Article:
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There are approximately 100 species of Lindera, most of which occur in Asia, though there is one in Australia and three in North America. They are evergreen or deciduous trees or shrubs. The leaves are aromatic, alternate or opposite, and may be triplinerved or pinninerved. Lindera species are largely dioecious, though a few hermaphrodite flowers may occur. The inflorescences are composed of solitary or clustered umbels, each containing 3–15 flowers; these may be arranged in a dense raceme, on a short shoot or sessile; in deciduous species they are produced before or as the leaves emerge. Two pairs of semi-persistent, decussate bracts subtend each cluster. The flowers are 3-merous or irregular with up to six equal tepals (or none), which often fall during anthesis; staminate flowers have 9–15 fertile stamens and the innermost whorl is glandular, staminodes absent; pistillate flowers have a variable number of staminodes. The fruit is a one-seeded drupe, which may have a small cupule, or sit freely on a thickened pedicel (Rohwer 1993a, Liao 1996b). Lindera is probably not monophyletic (Li & Christophel 2000) and is badly in need of taxonomic revision. As of 2008 it has not been tackled for Flora of China.
Members of the genus Lindera have been in cultivation for a long time but its full diversity, and its horticultural merit, are only now beginning to be more widely appreciated. This is perhaps particularly true in the United States, where hotter summers seem to provide conditions more to the liking of these species than in (at least) maritime Europe. This may be exemplified by contrasting two references to the East Coast native L. benzoin. Bean (1981a) describes it as ‘a neat bush of no particular merit or distinction’, but Dirr (1998) enthuses ‘Good shrub … in full sun it makes a splendid plant in flower and fall color; a harbinger of spring’. The Asian species are poorly covered in the horticultural literature and we have bent our rules slightly to include some species that are shrubby rather than tree-forming, to enable us to provide more useful coverage of the genus. Since most species are dioecious it is important to plant several clones together to obtain the fruit, which adds a further charm to the autumnal plants.
There are not many big collections of Lindera. That at the JC Raulston Arboretum is perhaps the most comprehensive in our area, and there is also a good selection at Arboretum Wespelaar and Herkenrode. Most arboreta contain a few, but seldom more than that. A number of other species are represented in cultivation by individuals in a handful of collections. Among these are L. neesiana Kurz, noted as a shrub at the US National Arboretum, and L. rubronervia Gamble, of which there are several specimens forming shrubs about 4 m tall in the Sir Harold Hillier Gardens. The oldest of these has been there for at least 30 years, but the species is assessed as tender by Hillier & Coombes (2002). Its glossy leaves (glaucous below) colour well in autumn.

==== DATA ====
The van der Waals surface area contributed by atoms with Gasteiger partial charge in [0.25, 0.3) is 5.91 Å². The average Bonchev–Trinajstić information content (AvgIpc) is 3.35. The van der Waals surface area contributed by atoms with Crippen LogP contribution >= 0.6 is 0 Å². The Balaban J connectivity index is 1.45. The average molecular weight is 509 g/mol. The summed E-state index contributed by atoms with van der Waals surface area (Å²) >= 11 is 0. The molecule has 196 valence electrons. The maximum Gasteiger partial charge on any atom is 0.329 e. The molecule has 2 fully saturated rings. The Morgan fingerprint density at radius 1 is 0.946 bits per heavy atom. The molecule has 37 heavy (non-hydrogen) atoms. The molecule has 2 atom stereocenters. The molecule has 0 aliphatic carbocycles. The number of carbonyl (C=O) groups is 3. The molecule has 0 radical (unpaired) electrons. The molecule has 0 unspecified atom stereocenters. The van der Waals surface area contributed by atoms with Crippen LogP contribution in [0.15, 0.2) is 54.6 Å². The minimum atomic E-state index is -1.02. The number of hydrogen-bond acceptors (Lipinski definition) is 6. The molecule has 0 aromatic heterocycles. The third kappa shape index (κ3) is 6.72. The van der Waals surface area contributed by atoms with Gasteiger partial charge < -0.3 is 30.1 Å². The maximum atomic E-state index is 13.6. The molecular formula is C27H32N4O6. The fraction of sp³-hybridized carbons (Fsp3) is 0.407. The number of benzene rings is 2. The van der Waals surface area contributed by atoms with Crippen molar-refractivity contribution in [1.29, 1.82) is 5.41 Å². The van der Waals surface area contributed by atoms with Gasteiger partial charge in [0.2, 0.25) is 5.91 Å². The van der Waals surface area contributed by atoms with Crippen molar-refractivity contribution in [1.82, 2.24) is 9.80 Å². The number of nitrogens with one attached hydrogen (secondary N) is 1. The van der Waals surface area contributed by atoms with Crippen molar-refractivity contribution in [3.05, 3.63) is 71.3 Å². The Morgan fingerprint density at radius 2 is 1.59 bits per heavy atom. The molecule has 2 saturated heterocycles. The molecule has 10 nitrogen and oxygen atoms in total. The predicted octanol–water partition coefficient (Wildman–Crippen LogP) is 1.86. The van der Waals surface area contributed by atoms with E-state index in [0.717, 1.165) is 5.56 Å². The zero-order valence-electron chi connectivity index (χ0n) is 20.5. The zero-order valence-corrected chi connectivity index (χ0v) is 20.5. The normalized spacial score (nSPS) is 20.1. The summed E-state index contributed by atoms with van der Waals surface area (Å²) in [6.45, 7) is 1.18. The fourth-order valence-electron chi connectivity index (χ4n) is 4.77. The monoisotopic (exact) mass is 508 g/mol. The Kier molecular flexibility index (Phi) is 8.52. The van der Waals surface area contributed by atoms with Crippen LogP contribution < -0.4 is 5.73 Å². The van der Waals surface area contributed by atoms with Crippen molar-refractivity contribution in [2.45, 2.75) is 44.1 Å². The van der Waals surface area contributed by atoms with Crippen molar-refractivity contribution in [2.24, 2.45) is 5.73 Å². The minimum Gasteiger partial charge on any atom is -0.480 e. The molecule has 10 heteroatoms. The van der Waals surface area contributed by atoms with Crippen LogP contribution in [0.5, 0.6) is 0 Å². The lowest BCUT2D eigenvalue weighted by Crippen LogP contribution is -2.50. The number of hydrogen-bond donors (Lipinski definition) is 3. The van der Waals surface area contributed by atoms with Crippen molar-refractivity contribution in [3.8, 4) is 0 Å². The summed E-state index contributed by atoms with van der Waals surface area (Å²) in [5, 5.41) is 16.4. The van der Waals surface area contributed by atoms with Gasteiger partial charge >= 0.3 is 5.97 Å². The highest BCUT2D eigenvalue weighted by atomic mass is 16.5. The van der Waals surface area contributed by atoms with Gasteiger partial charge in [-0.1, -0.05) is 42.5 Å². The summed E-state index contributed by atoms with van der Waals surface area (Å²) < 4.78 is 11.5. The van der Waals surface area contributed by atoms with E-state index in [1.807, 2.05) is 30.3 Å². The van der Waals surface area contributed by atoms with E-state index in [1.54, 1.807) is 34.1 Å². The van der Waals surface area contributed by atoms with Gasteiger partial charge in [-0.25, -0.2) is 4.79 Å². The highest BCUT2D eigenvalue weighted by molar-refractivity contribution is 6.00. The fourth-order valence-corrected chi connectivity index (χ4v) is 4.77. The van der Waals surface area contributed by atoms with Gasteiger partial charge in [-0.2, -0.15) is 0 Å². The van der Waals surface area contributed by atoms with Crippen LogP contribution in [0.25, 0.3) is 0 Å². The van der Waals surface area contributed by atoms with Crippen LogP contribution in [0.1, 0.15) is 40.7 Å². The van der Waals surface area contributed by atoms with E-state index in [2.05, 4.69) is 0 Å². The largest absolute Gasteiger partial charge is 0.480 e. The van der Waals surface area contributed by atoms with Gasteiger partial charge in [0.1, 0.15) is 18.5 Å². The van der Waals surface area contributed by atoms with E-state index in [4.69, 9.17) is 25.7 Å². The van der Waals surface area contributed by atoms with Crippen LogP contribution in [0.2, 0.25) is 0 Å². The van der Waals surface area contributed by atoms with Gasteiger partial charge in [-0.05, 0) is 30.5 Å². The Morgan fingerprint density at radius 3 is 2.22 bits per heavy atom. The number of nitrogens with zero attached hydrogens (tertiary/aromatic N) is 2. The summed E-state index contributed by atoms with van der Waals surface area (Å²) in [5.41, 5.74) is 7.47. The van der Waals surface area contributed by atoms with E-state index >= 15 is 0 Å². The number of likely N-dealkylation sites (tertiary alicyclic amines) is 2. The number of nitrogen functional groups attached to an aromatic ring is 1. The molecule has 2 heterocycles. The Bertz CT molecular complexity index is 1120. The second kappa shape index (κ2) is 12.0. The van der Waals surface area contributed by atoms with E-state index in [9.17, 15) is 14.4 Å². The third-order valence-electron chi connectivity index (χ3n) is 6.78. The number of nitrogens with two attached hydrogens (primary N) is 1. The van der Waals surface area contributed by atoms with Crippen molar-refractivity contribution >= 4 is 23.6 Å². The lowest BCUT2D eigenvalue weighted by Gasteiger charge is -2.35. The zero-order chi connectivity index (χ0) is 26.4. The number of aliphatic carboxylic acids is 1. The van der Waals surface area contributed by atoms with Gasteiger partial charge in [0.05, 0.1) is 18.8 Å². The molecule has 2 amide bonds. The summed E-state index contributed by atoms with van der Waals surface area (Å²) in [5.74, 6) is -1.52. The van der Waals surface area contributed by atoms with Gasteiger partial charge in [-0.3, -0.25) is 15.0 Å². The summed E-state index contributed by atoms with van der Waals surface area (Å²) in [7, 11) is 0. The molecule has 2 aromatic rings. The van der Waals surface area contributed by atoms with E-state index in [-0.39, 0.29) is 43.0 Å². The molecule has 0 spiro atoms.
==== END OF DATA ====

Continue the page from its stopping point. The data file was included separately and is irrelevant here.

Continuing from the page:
All Lindera seem to flourish best in warm or even hot conditions with ample moisture during the growing season. An acidic soil is required; chlorosis soon becomes apparent in alkaline soil, though this can be reversed with the usual application of sequestered iron (S. Hogan, pers. comm. 2007). Light high shade or full sun (if there is sufficient moisture) will give the best results, especially for autumn colour. Propagation is by seed, which requires a cold stratification (Wharton et al. 2005) or from cuttings rooted with warmth and high humidity.
A genus of about eighty species of evergreens or deciduous shrubs or trees, the majority from E. and S. Asia, but a few in eastern North America. Leaves alternate, aromatic. Flowers unisexual, male and female borne on separate plants in dense clusters (or singly in some species not described here). Each cluster is surrounded by an involucre with usually four bracts, which is folded over the flower-cluster in the bud-stage. Petals absent. Sepals usually six in number and petal-like. Anthers two-celled. Fruits (rarely seen in this country) fleshy, or becoming dry and splitting at maturity, containing a single stone.
Sargent remarked that in Japan the linderas make a notable feature in the shrubby growth of the hillsides and on the borders of streams and lakes.